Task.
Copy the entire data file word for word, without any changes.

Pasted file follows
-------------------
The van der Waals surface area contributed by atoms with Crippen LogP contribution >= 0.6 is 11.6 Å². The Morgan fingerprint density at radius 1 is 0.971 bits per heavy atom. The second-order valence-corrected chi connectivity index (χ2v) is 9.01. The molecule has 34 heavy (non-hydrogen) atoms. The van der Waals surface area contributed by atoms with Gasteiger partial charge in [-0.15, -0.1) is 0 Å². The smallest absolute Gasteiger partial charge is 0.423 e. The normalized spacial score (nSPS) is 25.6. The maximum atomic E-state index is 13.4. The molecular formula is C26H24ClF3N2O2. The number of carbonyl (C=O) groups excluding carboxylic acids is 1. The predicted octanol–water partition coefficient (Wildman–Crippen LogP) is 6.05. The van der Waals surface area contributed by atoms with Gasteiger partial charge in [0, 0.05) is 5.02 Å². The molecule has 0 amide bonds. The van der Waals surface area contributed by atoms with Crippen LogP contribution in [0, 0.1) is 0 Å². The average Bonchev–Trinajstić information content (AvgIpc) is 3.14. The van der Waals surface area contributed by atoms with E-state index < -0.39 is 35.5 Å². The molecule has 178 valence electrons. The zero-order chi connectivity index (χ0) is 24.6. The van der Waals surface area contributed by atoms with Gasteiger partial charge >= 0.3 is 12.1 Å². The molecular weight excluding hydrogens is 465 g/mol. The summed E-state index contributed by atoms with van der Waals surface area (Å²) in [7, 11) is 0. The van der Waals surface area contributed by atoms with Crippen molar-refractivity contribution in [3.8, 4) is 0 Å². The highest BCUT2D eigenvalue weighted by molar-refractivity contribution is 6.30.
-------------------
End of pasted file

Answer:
The van der Waals surface area contributed by atoms with Crippen LogP contribution >= 0.6 is 11.6 Å². The Morgan fingerprint density at radius 1 is 0.971 bits per heavy atom. The second-order valence-corrected chi connectivity index (χ2v) is 9.01. The molecule has 34 heavy (non-hydrogen) atoms. The van der Waals surface area contributed by atoms with Gasteiger partial charge in [-0.15, -0.1) is 0 Å². The smallest absolute Gasteiger partial charge is 0.423 e. The normalized spacial score (nSPS) is 25.6. The maximum atomic E-state index is 13.4. The molecular formula is C26H24ClF3N2O2. The number of carbonyl (C=O) groups excluding carboxylic acids is 1. The predicted octanol–water partition coefficient (Wildman–Crippen LogP) is 6.05. The van der Waals surface area contributed by atoms with Gasteiger partial charge in [0, 0.05) is 5.02 Å². The molecule has 0 amide bonds. The van der Waals surface area contributed by atoms with Crippen LogP contribution in [0, 0.1) is 0 Å². The average Bonchev–Trinajstić information content (AvgIpc) is 3.14. The van der Waals surface area contributed by atoms with E-state index < -0.39 is 35.5 Å². The molecule has 178 valence electrons. The zero-order chi connectivity index (χ0) is 24.6. The van der Waals surface area contributed by atoms with Gasteiger partial charge >= 0.3 is 12.1 Å². The molecular weight excluding hydrogens is 465 g/mol. The summed E-state index contributed by atoms with van der Waals surface area (Å²) in [7, 11) is 0. The van der Waals surface area contributed by atoms with Crippen molar-refractivity contribution in [3.8, 4) is 0 Å². The highest BCUT2D eigenvalue weighted by molar-refractivity contribution is 6.30.